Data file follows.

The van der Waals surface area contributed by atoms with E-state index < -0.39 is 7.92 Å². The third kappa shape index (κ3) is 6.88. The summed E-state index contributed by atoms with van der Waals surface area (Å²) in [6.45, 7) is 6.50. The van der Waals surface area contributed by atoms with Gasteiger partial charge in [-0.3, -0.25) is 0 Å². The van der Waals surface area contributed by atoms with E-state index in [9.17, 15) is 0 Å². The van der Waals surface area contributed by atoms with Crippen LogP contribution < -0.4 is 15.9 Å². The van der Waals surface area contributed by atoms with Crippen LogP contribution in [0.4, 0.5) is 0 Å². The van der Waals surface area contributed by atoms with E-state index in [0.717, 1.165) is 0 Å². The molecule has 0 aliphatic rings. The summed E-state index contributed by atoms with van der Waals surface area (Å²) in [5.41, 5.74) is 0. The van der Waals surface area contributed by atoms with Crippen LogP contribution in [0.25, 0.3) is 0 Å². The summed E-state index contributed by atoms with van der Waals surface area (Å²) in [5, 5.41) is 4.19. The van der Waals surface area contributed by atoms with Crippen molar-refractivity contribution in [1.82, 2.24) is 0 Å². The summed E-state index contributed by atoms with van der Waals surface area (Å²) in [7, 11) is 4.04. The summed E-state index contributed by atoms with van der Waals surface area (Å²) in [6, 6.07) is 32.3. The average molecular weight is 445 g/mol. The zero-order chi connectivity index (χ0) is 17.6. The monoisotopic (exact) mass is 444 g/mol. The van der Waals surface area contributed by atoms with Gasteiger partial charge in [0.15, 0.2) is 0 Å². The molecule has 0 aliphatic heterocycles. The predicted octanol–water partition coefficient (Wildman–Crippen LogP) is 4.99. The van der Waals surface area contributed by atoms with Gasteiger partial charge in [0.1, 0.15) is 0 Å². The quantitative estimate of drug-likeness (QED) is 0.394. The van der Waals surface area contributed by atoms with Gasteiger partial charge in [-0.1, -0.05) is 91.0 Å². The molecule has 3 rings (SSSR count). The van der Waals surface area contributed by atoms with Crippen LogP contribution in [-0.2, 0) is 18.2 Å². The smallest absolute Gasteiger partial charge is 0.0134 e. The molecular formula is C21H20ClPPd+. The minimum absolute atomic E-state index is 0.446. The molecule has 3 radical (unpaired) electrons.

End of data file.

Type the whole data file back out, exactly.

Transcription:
The van der Waals surface area contributed by atoms with E-state index < -0.39 is 7.92 Å². The third kappa shape index (κ3) is 6.88. The summed E-state index contributed by atoms with van der Waals surface area (Å²) in [6.45, 7) is 6.50. The van der Waals surface area contributed by atoms with Gasteiger partial charge in [-0.3, -0.25) is 0 Å². The van der Waals surface area contributed by atoms with E-state index in [9.17, 15) is 0 Å². The van der Waals surface area contributed by atoms with Crippen LogP contribution < -0.4 is 15.9 Å². The van der Waals surface area contributed by atoms with Crippen LogP contribution in [0.4, 0.5) is 0 Å². The van der Waals surface area contributed by atoms with E-state index in [0.717, 1.165) is 0 Å². The molecule has 0 aliphatic rings. The summed E-state index contributed by atoms with van der Waals surface area (Å²) in [5.41, 5.74) is 0. The van der Waals surface area contributed by atoms with Crippen LogP contribution in [0.25, 0.3) is 0 Å². The summed E-state index contributed by atoms with van der Waals surface area (Å²) in [5, 5.41) is 4.19. The van der Waals surface area contributed by atoms with Crippen molar-refractivity contribution in [1.82, 2.24) is 0 Å². The summed E-state index contributed by atoms with van der Waals surface area (Å²) in [7, 11) is 4.04. The summed E-state index contributed by atoms with van der Waals surface area (Å²) in [6, 6.07) is 32.3. The average molecular weight is 445 g/mol. The zero-order chi connectivity index (χ0) is 17.6. The monoisotopic (exact) mass is 444 g/mol. The van der Waals surface area contributed by atoms with Gasteiger partial charge in [0.15, 0.2) is 0 Å². The molecule has 0 aliphatic heterocycles. The predicted octanol–water partition coefficient (Wildman–Crippen LogP) is 4.99. The van der Waals surface area contributed by atoms with Gasteiger partial charge in [0.1, 0.15) is 0 Å². The quantitative estimate of drug-likeness (QED) is 0.394. The van der Waals surface area contributed by atoms with Gasteiger partial charge in [-0.1, -0.05) is 91.0 Å². The molecule has 3 rings (SSSR count). The van der Waals surface area contributed by atoms with Crippen LogP contribution in [-0.2, 0) is 18.2 Å². The smallest absolute Gasteiger partial charge is 0.0134 e. The molecular formula is C21H20ClPPd+. The minimum absolute atomic E-state index is 0.446. The molecule has 3 radical (unpaired) electrons.